A flurry of sponsorship deals in 2013-15 placed Tiger Woods in the £1.25m-a-year slums of the sport’s wealthy elite, even as he returned to the top of the sport. But the 41-year-old is poised to become one of the true financial forces again after signing on as the star attraction at a golf tournament in December.
While the $5m events featured half the world’s top 100 golfers, they were so large – usually round four hours long – that many would be entirely unsuitable for a man of Woods’ size and game. At better courses, though, the prize money has been generous. In 2012 the ASB Classic in New Zealand had a winner-take-all purse of $9,000, and Woods played the first two rounds of that tournament on a medical exemption.
The event was just one of a series of small tournaments staged in New Zealand by Richard Power, the only television network to show the world’s premier athletes. The following week, Tiger made his New Zealand TV debut. He set the 72-hole course record – of 64 – and teamed up with Steve Williams to take the team’s fourball title. “It was my first time seeing Tiger Woods tee off in an international tournament, so to have him on our team was a pretty fantastic achievement,” Williams said in a report.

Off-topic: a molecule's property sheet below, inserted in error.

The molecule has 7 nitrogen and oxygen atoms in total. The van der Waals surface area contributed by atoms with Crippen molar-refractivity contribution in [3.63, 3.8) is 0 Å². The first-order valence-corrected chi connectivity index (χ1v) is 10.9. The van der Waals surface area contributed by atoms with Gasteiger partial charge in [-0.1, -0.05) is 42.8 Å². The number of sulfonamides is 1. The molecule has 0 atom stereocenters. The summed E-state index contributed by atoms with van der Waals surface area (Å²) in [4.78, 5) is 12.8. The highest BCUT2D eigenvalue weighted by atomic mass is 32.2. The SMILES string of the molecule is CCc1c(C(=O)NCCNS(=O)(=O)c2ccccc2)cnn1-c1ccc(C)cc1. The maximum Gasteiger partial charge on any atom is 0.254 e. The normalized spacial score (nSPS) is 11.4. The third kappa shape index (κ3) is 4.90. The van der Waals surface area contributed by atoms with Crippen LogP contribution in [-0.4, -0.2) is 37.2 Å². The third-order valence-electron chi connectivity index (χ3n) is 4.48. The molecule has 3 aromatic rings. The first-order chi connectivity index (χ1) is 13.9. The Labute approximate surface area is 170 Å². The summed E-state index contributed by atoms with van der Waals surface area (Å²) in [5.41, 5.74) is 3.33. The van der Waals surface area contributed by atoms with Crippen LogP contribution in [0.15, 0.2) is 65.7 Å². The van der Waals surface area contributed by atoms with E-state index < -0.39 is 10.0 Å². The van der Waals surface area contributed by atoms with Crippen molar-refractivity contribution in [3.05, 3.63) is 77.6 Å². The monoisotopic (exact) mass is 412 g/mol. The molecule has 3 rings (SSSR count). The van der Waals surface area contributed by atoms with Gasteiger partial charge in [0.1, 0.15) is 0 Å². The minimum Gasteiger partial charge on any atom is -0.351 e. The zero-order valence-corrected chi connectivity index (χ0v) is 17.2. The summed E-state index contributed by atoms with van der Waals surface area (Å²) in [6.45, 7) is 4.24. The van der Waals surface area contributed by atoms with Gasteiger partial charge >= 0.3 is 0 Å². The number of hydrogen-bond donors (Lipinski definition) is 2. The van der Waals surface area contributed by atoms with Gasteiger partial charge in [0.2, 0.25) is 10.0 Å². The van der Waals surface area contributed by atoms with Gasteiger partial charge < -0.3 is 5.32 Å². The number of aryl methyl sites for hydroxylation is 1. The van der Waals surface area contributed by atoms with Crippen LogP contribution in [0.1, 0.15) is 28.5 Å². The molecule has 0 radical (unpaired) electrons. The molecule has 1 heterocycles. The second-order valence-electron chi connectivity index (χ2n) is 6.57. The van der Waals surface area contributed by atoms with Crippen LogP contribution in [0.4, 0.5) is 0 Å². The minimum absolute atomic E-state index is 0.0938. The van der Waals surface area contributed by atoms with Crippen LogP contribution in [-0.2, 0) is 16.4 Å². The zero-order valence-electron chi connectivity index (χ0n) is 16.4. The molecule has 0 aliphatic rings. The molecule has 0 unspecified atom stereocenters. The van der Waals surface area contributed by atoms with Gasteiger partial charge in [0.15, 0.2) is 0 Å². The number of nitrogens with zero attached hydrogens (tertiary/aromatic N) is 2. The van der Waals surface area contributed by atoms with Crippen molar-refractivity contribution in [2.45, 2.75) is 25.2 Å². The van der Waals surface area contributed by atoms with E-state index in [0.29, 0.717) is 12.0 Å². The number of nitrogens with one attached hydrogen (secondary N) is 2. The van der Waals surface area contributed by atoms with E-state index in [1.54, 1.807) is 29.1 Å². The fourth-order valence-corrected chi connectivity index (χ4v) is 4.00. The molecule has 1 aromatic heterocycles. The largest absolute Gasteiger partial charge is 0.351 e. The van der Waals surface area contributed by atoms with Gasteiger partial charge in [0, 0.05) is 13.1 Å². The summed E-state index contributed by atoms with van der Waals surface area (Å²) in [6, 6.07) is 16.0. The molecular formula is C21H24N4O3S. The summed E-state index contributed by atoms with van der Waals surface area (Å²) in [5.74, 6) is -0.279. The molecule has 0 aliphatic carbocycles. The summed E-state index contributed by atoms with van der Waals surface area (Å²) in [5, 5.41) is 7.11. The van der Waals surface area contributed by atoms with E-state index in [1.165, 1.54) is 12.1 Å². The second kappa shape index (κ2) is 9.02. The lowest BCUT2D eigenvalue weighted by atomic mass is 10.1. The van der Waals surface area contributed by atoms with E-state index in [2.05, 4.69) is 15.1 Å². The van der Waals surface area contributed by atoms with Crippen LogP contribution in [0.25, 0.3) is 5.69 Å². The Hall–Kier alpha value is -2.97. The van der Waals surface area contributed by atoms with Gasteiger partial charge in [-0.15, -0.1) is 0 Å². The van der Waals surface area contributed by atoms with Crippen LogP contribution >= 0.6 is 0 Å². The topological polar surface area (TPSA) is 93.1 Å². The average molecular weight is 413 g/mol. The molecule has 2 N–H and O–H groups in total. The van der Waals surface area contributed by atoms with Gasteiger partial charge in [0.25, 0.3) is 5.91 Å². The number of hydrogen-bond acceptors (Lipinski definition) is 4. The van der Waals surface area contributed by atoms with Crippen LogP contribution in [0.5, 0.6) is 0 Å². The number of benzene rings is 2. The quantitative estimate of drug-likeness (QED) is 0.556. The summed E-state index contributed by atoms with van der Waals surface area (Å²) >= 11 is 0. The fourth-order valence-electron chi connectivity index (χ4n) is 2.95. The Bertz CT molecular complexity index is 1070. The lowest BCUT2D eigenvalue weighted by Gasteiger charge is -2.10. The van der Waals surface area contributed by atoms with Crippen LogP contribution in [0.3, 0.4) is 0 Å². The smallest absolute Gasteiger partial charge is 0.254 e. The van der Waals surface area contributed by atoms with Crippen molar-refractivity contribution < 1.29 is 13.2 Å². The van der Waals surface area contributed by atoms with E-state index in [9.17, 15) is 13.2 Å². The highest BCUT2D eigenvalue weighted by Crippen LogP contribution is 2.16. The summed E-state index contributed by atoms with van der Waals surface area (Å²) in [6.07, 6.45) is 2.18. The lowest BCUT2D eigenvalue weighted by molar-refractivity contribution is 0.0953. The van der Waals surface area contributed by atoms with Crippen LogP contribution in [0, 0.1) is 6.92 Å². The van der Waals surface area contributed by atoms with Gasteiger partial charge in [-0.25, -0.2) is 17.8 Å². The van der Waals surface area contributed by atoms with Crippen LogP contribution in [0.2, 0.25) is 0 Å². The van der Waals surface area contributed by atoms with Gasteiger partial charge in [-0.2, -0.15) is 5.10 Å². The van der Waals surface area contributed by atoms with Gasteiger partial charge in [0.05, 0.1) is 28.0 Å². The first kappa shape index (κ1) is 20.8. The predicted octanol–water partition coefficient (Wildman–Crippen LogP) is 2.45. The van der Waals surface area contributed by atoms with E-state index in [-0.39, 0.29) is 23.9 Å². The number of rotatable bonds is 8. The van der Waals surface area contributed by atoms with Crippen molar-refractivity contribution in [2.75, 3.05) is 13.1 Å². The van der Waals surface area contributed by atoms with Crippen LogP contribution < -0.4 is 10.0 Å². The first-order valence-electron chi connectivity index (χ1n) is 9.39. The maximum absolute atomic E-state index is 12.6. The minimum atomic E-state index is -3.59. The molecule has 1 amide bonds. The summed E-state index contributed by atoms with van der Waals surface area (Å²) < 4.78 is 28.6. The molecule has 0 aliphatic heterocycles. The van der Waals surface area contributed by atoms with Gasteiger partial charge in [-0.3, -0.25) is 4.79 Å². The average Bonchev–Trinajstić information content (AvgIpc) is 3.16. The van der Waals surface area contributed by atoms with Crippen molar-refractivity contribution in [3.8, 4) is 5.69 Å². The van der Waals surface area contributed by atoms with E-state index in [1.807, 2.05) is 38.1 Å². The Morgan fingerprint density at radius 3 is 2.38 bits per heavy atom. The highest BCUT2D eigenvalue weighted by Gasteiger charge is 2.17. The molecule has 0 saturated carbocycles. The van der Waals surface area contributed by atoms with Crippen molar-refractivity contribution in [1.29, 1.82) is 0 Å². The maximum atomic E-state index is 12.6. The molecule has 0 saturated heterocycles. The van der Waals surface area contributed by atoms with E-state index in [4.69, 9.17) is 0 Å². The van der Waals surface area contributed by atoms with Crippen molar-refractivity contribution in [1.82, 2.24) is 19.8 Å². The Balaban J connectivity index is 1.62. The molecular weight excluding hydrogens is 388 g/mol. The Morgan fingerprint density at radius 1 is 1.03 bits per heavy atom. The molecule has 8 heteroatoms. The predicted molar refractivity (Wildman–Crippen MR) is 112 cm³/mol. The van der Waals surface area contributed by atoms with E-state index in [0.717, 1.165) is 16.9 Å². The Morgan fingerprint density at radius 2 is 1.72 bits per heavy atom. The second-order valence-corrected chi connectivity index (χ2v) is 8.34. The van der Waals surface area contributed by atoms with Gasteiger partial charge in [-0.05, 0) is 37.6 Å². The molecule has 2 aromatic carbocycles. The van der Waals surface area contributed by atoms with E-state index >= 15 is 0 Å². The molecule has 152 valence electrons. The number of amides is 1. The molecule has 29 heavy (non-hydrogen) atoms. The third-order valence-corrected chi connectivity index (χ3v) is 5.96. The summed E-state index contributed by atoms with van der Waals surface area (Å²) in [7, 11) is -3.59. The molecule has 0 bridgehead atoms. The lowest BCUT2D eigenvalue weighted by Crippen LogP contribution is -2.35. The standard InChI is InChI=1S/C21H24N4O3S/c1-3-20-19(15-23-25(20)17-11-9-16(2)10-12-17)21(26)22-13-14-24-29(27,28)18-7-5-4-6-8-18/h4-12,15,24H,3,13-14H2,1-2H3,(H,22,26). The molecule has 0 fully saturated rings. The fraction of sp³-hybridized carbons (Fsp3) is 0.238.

Others players and sponsors had included Muirfield Village and Congressional in the US and Wanchai Golf Club and Shenzhen Golf Club in China.
In December, Woods will play the Sentry Tournament of Champions in Hawaii, an event featuring the best players from the last five years of PGA Tour money lists.
“This is one of the best golf events in the world, and I will be ready when the tournament comes around again. We’ll see how I’m feeling come December,” he said.
Woods is one of three major winners to return to competing after a gap of more than a year – Phil Mickelson (the British Open) and Ernie Els (the PGA Championship). Only Tiger (2001) has won more PGA tournaments after a gap of more than a year.